Two weekends ago, my husband and I, along with a few friends, went for a dinner/cruise in Toronto harbor. The evening was nice and warm, the boat we were on had a really great chef, (I checked in advance, I take food very seriously), and our friends were in a great mood. Everything still felt “summery,” if only it were not for running into my former boss.
When I worked for him, he was a head trader at a small institutional shop on Bay Street, and now he runs a very successful . It was great seeing him, don’t get me wrong, but with him, you just cannot avoid shop talk, even on a weekend, on a dinner cruise, while enjoying one of Toronto’s warmer summers on record.
As fate would have it, none of this stopped my boss from waking me up from my summer reveries, throwing at me a few names, mostly Canadian companies, and talking about charts and technical analysis.
You see, my old boss never cared much about fundamentals, earnings guidance, or that sort of stuff. He used to say that these days, fundamental analysis holds as much forecasting power as a crystal ball. Securities laws require that all material information about a company be disseminated as soon as practicable, which means that both the Street and ordinary investors find out about recent fundamental developments at the same time. So, what’s the point in getting the same info along with everybody else?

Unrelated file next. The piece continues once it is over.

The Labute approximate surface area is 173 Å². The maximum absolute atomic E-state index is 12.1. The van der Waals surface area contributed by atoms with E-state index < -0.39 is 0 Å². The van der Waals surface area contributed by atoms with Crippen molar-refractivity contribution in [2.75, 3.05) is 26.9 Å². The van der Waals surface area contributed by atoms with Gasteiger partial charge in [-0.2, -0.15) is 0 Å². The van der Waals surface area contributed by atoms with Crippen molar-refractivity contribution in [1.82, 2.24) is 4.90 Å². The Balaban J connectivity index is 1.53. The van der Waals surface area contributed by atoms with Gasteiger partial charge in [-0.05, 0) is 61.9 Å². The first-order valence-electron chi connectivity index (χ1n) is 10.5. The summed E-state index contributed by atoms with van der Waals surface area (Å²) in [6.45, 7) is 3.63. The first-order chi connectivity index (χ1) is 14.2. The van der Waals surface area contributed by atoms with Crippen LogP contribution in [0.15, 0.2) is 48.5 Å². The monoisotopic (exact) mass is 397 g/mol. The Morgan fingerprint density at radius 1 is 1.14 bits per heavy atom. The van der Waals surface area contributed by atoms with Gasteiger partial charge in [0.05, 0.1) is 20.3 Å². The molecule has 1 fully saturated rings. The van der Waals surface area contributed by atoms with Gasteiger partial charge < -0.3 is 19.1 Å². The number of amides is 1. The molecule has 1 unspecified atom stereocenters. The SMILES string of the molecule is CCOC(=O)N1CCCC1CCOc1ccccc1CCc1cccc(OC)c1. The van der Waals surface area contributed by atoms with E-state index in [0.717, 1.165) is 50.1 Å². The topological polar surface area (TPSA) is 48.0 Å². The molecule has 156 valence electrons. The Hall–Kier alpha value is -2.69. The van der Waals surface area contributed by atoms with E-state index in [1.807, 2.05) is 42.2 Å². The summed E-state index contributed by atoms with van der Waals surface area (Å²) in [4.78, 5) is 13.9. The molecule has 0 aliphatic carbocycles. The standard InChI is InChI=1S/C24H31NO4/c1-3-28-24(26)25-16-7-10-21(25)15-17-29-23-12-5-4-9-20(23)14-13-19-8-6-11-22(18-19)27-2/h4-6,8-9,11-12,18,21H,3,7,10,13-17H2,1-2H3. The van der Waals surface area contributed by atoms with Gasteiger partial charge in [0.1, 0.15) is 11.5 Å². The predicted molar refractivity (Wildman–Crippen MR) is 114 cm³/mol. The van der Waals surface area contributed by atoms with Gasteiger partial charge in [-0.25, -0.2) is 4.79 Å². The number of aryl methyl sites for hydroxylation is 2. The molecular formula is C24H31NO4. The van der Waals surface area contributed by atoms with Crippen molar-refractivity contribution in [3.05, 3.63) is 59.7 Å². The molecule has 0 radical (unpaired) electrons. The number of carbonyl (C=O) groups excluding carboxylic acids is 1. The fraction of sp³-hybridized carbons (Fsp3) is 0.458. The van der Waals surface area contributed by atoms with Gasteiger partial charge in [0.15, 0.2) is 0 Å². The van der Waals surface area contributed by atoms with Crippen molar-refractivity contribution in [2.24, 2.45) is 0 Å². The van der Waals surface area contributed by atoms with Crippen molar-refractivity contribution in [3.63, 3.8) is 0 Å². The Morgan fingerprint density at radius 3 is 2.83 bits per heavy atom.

Mind you, fundamental analysis is important, but there are numerous things that could make that information appear flawed. For example, a company’s management could be into something I like to call creative accounting. Or, the fundamentals provided may contain one-time revenues that are not likely to be repeated in the next quarter, thus providing for misleading earnings potential. Or, whatever may be going on with a company’s fundamentals may have nothing to do with what is going on within a sector. Plus, you may never know what other inherent issues the company may be facing.
So, what is there left to use in this day and age of more or less free information flow that still has some forecasting juices left? Well, according to my old boss, hardly anything works better than the good, old technical analysis. Well, I should say a good, modern technical analysis, the kind that has emerged from the quantitative analysis.
The main premise here is that a good technical analyst refuses to get sucked into a company’s “story.” This is of paramount importance. You see, when a forecast turns sour, a technical analyst is typically more inclined to sell the stock. Unlike a fundamental analyst, who may feel bound by the “story,” and justify holding onto a loser with a strategy called ‘averaging down,’ claiming that the stock is now discounted.
The only problem with this approach is that a discounted stock should not be equated with an undervalued stock. These are two entirely different “animals,” and not knowing the difference could cost you serious money.